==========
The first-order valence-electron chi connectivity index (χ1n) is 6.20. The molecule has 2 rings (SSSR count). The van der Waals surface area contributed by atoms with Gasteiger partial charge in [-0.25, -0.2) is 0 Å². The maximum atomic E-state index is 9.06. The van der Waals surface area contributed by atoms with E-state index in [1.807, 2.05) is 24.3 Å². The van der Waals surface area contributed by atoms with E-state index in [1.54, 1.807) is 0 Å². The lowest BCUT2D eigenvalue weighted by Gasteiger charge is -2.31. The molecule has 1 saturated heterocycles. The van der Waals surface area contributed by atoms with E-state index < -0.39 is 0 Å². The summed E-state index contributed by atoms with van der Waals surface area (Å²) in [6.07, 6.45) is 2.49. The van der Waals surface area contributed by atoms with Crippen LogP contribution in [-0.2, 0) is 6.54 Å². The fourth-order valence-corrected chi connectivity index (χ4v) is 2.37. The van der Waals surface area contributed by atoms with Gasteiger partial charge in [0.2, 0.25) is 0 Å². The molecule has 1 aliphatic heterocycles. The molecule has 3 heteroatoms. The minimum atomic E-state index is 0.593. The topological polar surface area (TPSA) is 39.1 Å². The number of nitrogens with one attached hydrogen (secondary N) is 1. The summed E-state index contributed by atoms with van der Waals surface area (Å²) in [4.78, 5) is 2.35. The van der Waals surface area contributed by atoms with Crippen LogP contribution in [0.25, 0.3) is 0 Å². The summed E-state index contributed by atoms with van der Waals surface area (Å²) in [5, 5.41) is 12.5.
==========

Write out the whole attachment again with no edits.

The first-order valence-electron chi connectivity index (χ1n) is 6.20. The molecule has 2 rings (SSSR count). The van der Waals surface area contributed by atoms with Gasteiger partial charge in [-0.25, -0.2) is 0 Å². The maximum atomic E-state index is 9.06. The van der Waals surface area contributed by atoms with E-state index in [1.807, 2.05) is 24.3 Å². The van der Waals surface area contributed by atoms with E-state index in [1.54, 1.807) is 0 Å². The lowest BCUT2D eigenvalue weighted by Gasteiger charge is -2.31. The molecule has 1 saturated heterocycles. The van der Waals surface area contributed by atoms with E-state index < -0.39 is 0 Å². The summed E-state index contributed by atoms with van der Waals surface area (Å²) in [6.07, 6.45) is 2.49. The van der Waals surface area contributed by atoms with Crippen LogP contribution in [-0.2, 0) is 6.54 Å². The fourth-order valence-corrected chi connectivity index (χ4v) is 2.37. The van der Waals surface area contributed by atoms with Gasteiger partial charge in [0.2, 0.25) is 0 Å². The molecule has 1 aliphatic heterocycles. The molecule has 3 heteroatoms. The minimum atomic E-state index is 0.593. The topological polar surface area (TPSA) is 39.1 Å². The number of nitrogens with one attached hydrogen (secondary N) is 1. The summed E-state index contributed by atoms with van der Waals surface area (Å²) in [4.78, 5) is 2.35. The van der Waals surface area contributed by atoms with Crippen LogP contribution in [0.25, 0.3) is 0 Å². The summed E-state index contributed by atoms with van der Waals surface area (Å²) in [5, 5.41) is 12.5.